Beijing, 30 April 2014

One of the first things my wife and I did when we arrived in Beijing was to eat Peking Duck. Well, not quite the first thing. We waited until the children came a few months later to visit us at Christmas before trying this Beijing delicacy. It was worth the wait. We went to the Dadong restaurant, which in the meantime has grown exponentially into a chain of really quite swanky restaurants scattered throughout the city.

dadong restaurant

For readers who have not tried this dish, it presents itself so:

Peking Duck complete dish-3

As you can see, we don’t just have duck. Many other ingredients are part of the package. Eating Peking Duck requires one to follow a certain, very specific procedure, to bring together all these ingredients in the right order. Allow me to walk readers through the Standard Operating Procedure (SOP) for eating Peking Duck.

1. Look on respectfully as a chef comes to your table and slices up the bird in front of you.

cook slicing the duck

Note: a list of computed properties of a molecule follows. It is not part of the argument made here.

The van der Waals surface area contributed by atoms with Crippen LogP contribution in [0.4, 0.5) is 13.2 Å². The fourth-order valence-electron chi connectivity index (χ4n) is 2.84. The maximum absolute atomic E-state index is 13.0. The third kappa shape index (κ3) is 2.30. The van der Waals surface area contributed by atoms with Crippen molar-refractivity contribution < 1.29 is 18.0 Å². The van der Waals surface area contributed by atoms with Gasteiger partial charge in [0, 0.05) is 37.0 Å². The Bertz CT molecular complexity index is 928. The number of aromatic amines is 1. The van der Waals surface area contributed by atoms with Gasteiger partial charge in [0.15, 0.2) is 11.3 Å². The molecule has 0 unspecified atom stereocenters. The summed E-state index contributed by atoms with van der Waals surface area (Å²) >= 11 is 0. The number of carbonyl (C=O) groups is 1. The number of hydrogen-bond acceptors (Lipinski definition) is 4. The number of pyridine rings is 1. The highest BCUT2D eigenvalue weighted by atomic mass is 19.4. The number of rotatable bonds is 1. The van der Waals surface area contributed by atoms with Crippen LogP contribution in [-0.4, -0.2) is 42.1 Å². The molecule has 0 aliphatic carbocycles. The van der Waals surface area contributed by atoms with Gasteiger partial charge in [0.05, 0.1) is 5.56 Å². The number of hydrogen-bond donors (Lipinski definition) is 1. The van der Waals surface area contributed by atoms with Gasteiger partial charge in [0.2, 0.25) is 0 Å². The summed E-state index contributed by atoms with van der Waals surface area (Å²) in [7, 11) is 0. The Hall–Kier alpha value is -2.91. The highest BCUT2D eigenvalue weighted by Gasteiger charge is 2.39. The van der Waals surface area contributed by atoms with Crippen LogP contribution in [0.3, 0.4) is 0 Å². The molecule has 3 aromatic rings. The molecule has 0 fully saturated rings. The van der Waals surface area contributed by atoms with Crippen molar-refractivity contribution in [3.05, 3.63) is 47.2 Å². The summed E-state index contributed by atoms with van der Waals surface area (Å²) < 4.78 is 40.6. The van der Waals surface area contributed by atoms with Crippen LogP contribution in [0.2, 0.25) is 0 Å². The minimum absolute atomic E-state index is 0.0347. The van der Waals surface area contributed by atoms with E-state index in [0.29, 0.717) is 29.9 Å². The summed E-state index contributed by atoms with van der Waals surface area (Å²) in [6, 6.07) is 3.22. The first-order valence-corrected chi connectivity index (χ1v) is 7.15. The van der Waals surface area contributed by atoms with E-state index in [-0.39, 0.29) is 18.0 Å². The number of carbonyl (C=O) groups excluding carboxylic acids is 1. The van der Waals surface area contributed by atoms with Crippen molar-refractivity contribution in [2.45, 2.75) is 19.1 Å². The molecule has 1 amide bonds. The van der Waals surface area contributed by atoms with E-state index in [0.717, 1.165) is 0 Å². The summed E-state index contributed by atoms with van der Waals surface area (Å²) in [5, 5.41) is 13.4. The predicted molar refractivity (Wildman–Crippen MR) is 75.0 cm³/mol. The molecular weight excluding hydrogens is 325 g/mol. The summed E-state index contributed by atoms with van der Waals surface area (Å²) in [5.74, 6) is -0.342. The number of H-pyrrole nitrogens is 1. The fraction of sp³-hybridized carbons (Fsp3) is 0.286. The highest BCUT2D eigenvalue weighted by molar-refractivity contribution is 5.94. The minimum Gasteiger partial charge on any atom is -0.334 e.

2. Start with the crispy skin. Take a piece or two, dip into sugar, and eat.

dipping skin in sugar

Personally, I find that one piece is enough for me; it’s just too fatty.

3. Start in on the duck meat proper. Pick up a wafer-thin circular crepe. For neophytes in the use of chopsticks, this can be an immense challenge.
picking up crepes
4. Use the chopsticks to smear dollops of the various sauces onto the bread wrap. The usual menu of sauces include sweet bean sauce or hoisin sauce, which is a thick, pungent sauce usually including soy, red chilies, garlic, vinegar and sugar.
hoisin sauce
5. Place the slices of roast duck on the bed of sauce. A mix of crackling skin and meat is the optimal choice. More sauce can be smeared on the meat if so desired. Place on top of the duck a couple of thinly sliced scallions.

duck and spring onions on crepe

Various other ingredients can also be added: thinly chopped cucumber is popular, at Dadon they also offer thinly chopped melon and some other stuff whose identity is a mystery.

beijing duck ancillaries 002
6. Roll the whole into a tubular sandwich.

rolled up crepes

These look far fancier than the ones I produce. It’s rather like comparing the product of someone who has spent a life rolling his own cigarettes to that of the fellow who is just starting out in this bad habit.

7. Eat, making loud noises of appreciation if you have been invited by Chinese hosts, who are always glad to know that you’re liking it.

8. Repeat from step 3 (or step 2 if you have a mind to), making small variations if you wish, until all the duck has been consumed.

9. As a finale, slurp down the duck soup which they will bring, made with all the leftovers of the carved ducks.

duck soup